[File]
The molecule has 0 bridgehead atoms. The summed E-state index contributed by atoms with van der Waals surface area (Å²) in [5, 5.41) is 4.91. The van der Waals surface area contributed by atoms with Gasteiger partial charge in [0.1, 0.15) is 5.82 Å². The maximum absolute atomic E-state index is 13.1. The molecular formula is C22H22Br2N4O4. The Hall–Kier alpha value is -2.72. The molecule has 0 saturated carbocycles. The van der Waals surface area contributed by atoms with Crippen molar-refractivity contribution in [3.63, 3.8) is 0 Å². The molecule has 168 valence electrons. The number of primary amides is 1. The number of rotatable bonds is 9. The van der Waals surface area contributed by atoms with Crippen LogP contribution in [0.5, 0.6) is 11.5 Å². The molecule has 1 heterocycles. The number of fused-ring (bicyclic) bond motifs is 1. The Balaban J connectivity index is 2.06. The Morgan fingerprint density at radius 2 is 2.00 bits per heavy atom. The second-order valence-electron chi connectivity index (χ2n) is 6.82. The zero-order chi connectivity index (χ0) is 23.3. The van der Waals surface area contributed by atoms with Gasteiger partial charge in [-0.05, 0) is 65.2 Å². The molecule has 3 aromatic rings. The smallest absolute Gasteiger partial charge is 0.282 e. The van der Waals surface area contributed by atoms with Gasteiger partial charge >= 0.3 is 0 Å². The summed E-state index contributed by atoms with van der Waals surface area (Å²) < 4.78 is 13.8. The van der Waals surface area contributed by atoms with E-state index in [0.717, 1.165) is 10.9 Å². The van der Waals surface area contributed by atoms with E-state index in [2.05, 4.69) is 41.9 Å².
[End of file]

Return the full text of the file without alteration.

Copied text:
The molecule has 0 bridgehead atoms. The summed E-state index contributed by atoms with van der Waals surface area (Å²) in [5, 5.41) is 4.91. The van der Waals surface area contributed by atoms with Gasteiger partial charge in [0.1, 0.15) is 5.82 Å². The maximum absolute atomic E-state index is 13.1. The molecular formula is C22H22Br2N4O4. The Hall–Kier alpha value is -2.72. The molecule has 0 saturated carbocycles. The van der Waals surface area contributed by atoms with Crippen molar-refractivity contribution in [3.63, 3.8) is 0 Å². The molecule has 168 valence electrons. The number of primary amides is 1. The number of rotatable bonds is 9. The van der Waals surface area contributed by atoms with Crippen LogP contribution in [0.5, 0.6) is 11.5 Å². The molecule has 1 heterocycles. The number of fused-ring (bicyclic) bond motifs is 1. The Balaban J connectivity index is 2.06. The Morgan fingerprint density at radius 2 is 2.00 bits per heavy atom. The second-order valence-electron chi connectivity index (χ2n) is 6.82. The zero-order chi connectivity index (χ0) is 23.3. The van der Waals surface area contributed by atoms with Gasteiger partial charge in [-0.05, 0) is 65.2 Å². The molecule has 3 aromatic rings. The smallest absolute Gasteiger partial charge is 0.282 e. The van der Waals surface area contributed by atoms with Gasteiger partial charge >= 0.3 is 0 Å². The summed E-state index contributed by atoms with van der Waals surface area (Å²) < 4.78 is 13.8. The van der Waals surface area contributed by atoms with E-state index in [0.717, 1.165) is 10.9 Å². The van der Waals surface area contributed by atoms with E-state index in [2.05, 4.69) is 41.9 Å².